Sklodowsky v. Lushis, N.J. App. Div., February 2, 2011.
Facts: After a real estate deal went sour, plaintiff filed suit against the prospective buyer and sought a judgment permitting him to retain the deposit as liquidated damages. Allegedly, plaintiff instituted that lawsuit on the advise of Defendants, his counsel in the real estate transaction.
Eventually, one of the Defendants sued plaintiff for legal fees and plaintiff counterclaimed for professional negligence. More specifically, Plaintiff alleged that Defendants were engaged in the practice of law in New Jersey without a license; erroneously advised him to commence a lawsuit against the prospective buyer; did not adequately represent him in the sale of his real property; and billed him for unnecessary legal fees.
Defendants filed for summary judgment and argued that plaintiffs’ claim was barred by New Jersey’s entire controversy doctrine.
Issue: Was plaintiff required to bring their legal malpractice claim against Defendants in the suit against the prospective buyer?
The Appellate Division cited Olds v. Donnelly, 150 N.J. 424 (1997):
[The] risk of the disclosure of privileged information and the generally adverse effects on attorney-client relationships outweigh any benefit from requiring a client to assert a malpractice claim in the pending lawsuit…[the entire controversy] doctrine no longer compels the assertion of a legal malpractice claim in an underlying action that gives rise to the claim.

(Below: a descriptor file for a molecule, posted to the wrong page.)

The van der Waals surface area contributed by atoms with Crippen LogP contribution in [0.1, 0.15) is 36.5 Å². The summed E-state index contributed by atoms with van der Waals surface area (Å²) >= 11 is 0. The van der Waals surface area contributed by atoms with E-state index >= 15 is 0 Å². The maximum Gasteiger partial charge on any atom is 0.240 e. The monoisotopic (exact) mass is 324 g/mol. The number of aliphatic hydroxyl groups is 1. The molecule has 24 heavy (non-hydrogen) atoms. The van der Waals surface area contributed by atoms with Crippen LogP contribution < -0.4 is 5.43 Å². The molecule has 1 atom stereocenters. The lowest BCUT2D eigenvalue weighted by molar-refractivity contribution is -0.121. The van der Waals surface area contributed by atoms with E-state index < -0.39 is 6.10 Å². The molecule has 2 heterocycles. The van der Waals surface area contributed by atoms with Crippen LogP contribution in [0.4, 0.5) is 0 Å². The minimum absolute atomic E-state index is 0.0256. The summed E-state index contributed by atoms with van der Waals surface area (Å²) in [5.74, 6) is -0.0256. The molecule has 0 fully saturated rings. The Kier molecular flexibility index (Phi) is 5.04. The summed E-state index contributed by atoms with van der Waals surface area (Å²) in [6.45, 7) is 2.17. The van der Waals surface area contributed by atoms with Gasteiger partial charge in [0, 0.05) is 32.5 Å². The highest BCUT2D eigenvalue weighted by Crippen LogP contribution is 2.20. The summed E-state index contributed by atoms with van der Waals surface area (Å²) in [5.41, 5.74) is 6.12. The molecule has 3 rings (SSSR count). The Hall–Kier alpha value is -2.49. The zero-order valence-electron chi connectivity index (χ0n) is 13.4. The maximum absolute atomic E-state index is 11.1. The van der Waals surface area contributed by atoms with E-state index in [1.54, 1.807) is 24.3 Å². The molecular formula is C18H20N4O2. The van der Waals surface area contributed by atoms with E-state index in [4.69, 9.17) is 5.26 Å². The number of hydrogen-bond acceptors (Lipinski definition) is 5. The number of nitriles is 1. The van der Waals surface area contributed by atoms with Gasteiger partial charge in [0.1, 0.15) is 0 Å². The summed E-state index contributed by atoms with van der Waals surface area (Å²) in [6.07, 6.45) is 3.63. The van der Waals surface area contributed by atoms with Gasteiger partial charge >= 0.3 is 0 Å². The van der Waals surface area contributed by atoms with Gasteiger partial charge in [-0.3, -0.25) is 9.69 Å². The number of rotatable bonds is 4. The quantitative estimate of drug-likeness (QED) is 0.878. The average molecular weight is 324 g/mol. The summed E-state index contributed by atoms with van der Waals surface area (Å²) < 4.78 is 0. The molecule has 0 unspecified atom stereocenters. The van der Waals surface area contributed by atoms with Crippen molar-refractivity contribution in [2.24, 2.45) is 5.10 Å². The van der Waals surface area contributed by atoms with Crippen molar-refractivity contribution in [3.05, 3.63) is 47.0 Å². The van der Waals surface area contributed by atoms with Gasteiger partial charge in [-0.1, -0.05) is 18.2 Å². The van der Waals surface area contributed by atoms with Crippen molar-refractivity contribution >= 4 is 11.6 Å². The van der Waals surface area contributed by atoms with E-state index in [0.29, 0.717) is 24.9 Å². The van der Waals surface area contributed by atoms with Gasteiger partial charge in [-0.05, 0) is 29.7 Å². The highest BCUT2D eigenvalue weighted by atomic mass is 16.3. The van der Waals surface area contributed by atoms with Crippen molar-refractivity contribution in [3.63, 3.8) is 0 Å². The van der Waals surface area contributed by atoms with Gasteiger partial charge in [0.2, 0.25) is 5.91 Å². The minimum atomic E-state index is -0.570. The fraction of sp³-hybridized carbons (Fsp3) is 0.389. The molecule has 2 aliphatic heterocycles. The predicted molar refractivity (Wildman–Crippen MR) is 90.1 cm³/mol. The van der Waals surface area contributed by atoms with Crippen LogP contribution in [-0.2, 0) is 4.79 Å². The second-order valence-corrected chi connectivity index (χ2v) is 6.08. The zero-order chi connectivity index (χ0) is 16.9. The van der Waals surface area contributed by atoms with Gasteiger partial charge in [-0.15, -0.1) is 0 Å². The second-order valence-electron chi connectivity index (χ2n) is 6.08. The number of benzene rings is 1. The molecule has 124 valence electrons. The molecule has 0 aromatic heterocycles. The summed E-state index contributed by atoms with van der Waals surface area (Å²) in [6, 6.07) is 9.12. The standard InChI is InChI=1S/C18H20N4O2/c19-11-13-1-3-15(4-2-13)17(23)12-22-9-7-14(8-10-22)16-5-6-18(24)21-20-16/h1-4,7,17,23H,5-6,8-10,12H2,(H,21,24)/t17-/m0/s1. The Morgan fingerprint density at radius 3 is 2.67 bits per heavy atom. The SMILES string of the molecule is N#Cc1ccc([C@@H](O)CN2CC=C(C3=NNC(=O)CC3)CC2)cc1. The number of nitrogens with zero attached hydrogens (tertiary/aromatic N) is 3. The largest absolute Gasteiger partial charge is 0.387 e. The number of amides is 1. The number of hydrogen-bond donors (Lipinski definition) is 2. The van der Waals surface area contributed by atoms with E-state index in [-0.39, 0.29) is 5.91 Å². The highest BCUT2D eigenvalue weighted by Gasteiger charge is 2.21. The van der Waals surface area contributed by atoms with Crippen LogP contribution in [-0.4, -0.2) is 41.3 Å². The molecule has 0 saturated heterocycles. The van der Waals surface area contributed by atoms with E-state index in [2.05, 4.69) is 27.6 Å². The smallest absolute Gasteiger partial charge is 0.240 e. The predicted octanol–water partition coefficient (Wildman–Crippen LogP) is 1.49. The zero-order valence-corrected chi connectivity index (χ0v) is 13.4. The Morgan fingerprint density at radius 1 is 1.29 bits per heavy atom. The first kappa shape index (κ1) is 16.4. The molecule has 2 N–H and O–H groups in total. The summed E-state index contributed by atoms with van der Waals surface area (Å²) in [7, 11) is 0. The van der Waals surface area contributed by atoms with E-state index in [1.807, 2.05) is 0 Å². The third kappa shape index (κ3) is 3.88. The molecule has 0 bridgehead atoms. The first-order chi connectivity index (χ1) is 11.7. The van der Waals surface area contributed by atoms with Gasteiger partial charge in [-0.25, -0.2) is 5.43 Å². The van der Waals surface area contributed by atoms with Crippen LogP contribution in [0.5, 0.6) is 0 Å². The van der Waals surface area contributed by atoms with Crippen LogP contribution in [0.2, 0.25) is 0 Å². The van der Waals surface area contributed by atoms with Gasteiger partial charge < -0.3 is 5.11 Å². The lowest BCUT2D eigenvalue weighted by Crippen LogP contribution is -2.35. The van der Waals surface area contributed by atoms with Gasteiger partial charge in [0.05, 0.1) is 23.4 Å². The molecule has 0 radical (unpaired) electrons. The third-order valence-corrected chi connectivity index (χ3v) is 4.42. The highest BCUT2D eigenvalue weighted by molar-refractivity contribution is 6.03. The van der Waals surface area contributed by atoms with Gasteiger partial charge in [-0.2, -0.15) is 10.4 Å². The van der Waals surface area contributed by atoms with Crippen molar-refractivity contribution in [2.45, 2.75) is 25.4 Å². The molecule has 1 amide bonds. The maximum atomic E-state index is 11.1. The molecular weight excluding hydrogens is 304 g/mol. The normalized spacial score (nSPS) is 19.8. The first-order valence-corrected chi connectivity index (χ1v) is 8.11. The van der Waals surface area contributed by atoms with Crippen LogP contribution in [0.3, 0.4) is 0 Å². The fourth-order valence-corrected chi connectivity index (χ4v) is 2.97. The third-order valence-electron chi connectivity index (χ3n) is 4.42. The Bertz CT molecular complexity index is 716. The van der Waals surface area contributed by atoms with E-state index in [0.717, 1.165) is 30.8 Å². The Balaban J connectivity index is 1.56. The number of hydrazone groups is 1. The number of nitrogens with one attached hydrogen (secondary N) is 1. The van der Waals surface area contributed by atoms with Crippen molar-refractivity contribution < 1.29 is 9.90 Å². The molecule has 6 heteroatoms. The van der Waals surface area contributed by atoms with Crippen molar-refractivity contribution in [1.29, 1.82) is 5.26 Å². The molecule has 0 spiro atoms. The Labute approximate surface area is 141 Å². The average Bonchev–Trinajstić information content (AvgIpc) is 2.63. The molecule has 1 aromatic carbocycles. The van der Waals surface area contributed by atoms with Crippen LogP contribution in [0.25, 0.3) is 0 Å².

[The application of the entire controversy doctrine in this context] can chill attorney-client relations. The attorney, formerly the client’s advocate, is made the adversary. The client is forced to expend time and money to engage a second attorney to pursue the attorney-malpractice claim. Because the first attorney is now a potential witness, that attorney’s own interests are no longer aligned with those of the client…Thus, clients are put in the untenable position of either pursuing a claim against their attorney, whose negligence may never result in an unfavorable outcome, or forever forgoing a legal malpractice action…That result does not provide the fairness that the entire controversy doctrine is designed to encourage.
Lesson: In New Jersey, legal malpractice claims are exempted from the requirement of the entire controversy doctrine that a party litigate all claims arising from the same occurrence in one suit.